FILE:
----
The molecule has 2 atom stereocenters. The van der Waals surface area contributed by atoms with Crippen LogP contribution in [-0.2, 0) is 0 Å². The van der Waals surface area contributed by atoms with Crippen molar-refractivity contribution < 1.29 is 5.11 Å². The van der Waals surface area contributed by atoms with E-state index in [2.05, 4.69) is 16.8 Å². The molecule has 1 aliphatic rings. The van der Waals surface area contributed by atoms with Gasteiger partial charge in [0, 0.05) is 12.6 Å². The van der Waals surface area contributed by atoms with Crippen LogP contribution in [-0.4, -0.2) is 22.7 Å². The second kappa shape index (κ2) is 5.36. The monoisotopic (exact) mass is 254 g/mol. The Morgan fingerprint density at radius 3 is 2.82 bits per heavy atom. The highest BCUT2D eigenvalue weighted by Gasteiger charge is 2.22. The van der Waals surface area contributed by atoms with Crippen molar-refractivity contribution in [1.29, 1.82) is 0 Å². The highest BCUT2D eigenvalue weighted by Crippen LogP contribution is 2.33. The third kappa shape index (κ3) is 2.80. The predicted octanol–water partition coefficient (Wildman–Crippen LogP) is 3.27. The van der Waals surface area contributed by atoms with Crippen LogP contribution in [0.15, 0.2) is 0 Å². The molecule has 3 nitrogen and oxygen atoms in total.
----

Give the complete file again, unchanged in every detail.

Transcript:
The molecule has 2 atom stereocenters. The van der Waals surface area contributed by atoms with Crippen LogP contribution in [-0.2, 0) is 0 Å². The van der Waals surface area contributed by atoms with Crippen molar-refractivity contribution < 1.29 is 5.11 Å². The van der Waals surface area contributed by atoms with E-state index in [2.05, 4.69) is 16.8 Å². The molecule has 1 aliphatic rings. The van der Waals surface area contributed by atoms with Gasteiger partial charge in [0, 0.05) is 12.6 Å². The van der Waals surface area contributed by atoms with Crippen LogP contribution in [-0.4, -0.2) is 22.7 Å². The second kappa shape index (κ2) is 5.36. The monoisotopic (exact) mass is 254 g/mol. The Morgan fingerprint density at radius 3 is 2.82 bits per heavy atom. The highest BCUT2D eigenvalue weighted by Gasteiger charge is 2.22. The van der Waals surface area contributed by atoms with Crippen molar-refractivity contribution in [1.29, 1.82) is 0 Å². The highest BCUT2D eigenvalue weighted by Crippen LogP contribution is 2.33. The third kappa shape index (κ3) is 2.80. The predicted octanol–water partition coefficient (Wildman–Crippen LogP) is 3.27. The van der Waals surface area contributed by atoms with Crippen LogP contribution in [0.15, 0.2) is 0 Å². The molecule has 3 nitrogen and oxygen atoms in total.